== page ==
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Lancet Diabetes Endocrinol. 2013 Dec;1(4):284-94. doi: 10.1016/S2213-8587(13)70111-6. Epub 2013 Sep 23.

Targeting of memory T cells with alefacept in new-onset type 1 diabetes (T1DAL study): 12 month results of a randomised, double-blind, placebo-controlled phase 2 trial.

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Indiana University and Riley Hospital for Children at Indiana University Health, Indianapolis, Indianapolis, IN, USA. Electronic address:
Indiana University and Riley Hospital for Children at Indiana University Health, Indianapolis, Indianapolis, IN, USA.
Creighton Diabetes Center, Omaha, NE, USA.
Emory University, Atlanta, GA, USA.
University of North Carolina, Durham, NC, USA.
University of California San Francisco, San Francisco, CA, USA.
University of Arizona, Tucson, AZ, USA.
University of Iowa, Iowa City, Iowa, USA.
Barbara Davis Center, University of Colorado, Aurora, CO, USA.
Benaroya Research Institute, Seattle, WA, USA.
Massachusetts General Hospital, Boston, MA, USA.
Children's Mercy Hospital, Kansas City, MO, USA.
Children's Hospital Los Angeles, Los Angeles, CA, USA.
Children's Hospital of Philadelphia, Philadelphia, PA, USA.
The University of Texas, Southwestern Medical Center, Dallas, TX, USA.
University of Minnesota, Minneapolis, MN, USA.
Vanderbilt University Medical Center, Nashville, Tennessee, USA.
Rho Federal Systems Division, Chapel Hill, NC, USA.
Immune Tolerance Network, Bethesda, MD, USA.
National Institutes of Allergy and Infectious Diseases, Bethesda, MD, USA.
Immune Tolerance Network, San Francisco, CA, USA.



Type 1 diabetes results from autoimmune targeting of the pancreatic β cells, likely mediated by effector memory T (Tem) cells. CD2, a T cell surface protein highly expressed on Tem cells, is targeted by the fusion protein alefacept, depleting Tem cells and central memory T (Tcm) cells. We postulated that alefacept would arrest autoimmunity and preserve residual β cells in patients newly diagnosed with type 1 diabetes.


The T1DAL study is a phase 2, double-blind, placebo-controlled trial in patients with type 1 diabetes, aged 12-35 years who, within 100 days of diagnosis, were enrolled at 14 US sites. Patients were randomly assigned (2:1) to receive alefacept (two 12-week courses of 15 mg intramuscularly per week, separated by a 12-week pause) or a placebo. Randomisation was stratified by site, and was computer-generated with permuted blocks of three patients per block. All participants and site personnel were masked to treatment assignment. The primary endpoint was the change from baseline in mean 2 h C-peptide area under the curve (AUC) at 12 months. Secondary endpoints at 12 months were the change from baseline in the 4 h C-peptide AUC, insulin use, major hypoglycaemic events, and HbA1c concentrations. This trial is registered with, number NCT00965458.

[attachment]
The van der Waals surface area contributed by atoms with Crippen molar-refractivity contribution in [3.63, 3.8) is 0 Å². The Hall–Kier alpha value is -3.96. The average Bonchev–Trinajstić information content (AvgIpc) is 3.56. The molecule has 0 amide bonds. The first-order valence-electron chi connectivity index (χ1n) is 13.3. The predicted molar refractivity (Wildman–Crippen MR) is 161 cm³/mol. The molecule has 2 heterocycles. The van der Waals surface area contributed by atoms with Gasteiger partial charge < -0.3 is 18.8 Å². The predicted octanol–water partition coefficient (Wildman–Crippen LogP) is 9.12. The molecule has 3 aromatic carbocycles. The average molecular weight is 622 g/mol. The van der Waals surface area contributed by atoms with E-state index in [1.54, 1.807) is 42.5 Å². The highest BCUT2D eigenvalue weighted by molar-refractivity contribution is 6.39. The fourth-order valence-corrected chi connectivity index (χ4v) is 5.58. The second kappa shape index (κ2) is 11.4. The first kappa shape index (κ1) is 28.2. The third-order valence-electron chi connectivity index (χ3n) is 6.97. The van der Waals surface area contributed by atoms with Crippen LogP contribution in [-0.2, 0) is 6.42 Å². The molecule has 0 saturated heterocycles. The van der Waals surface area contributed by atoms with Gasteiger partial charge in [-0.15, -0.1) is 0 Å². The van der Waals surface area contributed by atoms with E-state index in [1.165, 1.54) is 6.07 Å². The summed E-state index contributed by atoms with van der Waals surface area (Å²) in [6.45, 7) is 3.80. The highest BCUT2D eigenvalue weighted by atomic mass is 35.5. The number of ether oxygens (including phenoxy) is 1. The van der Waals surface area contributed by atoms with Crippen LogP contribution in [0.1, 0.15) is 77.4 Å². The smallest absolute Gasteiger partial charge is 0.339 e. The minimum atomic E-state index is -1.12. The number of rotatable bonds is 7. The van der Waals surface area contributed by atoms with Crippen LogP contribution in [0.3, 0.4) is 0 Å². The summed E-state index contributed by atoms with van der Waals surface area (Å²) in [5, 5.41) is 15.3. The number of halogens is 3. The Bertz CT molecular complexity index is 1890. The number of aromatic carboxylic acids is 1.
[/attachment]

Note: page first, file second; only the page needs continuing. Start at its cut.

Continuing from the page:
Of 73 patients assessed for eligibility, 33 were randomly assigned to receive alefacept and 16 to receive placebo. The mean 2 h C-peptide AUC at 12 months increased by 0.015 nmol/L (95% CI -0.080 to 0.110) in the alefacept group and decreased by 0.115 nmol/L (-0.278 to 0.047) in the placebo group, and the difference between groups was not significant (p=0.065). However, key secondary endpoints were met: the mean 4 h C-peptide AUC was significantly higher (mean increase of 0.015 nmol/L [95% CI -0.076 to 0.106] vs decrease of -0.156 nmol/L [-0.305 to -0.006]; p=0.019), and daily insulin use (0.48 units per kg per day for placebo vs 0.36 units per kg per day for alefacept; p=0.02) and the rate of hypoglycaemic events (mean of 10.9 events per person per year for alefacept vs 17.3 events for placebo; p<0.0001) was significantly lower at 12 months in the alefacept group than in the placebo group. Mean HbA1c concentrations at week 52 were not different between treatment groups (p=0.75). So far, no serious adverse events were reported and all patients had at least one adverse event. In the alefacept group, 29 (88%) participants had an adverse event related to study drug versus 15 (94%) participants in the placebo group. In the alefacept group, 14 (42%) participants had grade 3 or 4 adverse events compared with nine (56%) participants in the placebo group; no deaths occurred.


Although the primary outcome was not met, at 12 months, alefacept preserved the 4 h C-peptide AUC, lowered insulin use, and reduced hypoglycaemic events, suggesting efficacy. Safety and tolerability were similar in the alefacept and placebo groups. Alefacept could be useful to preserve β-cell function in patients with new-onset type 1 diabetes.

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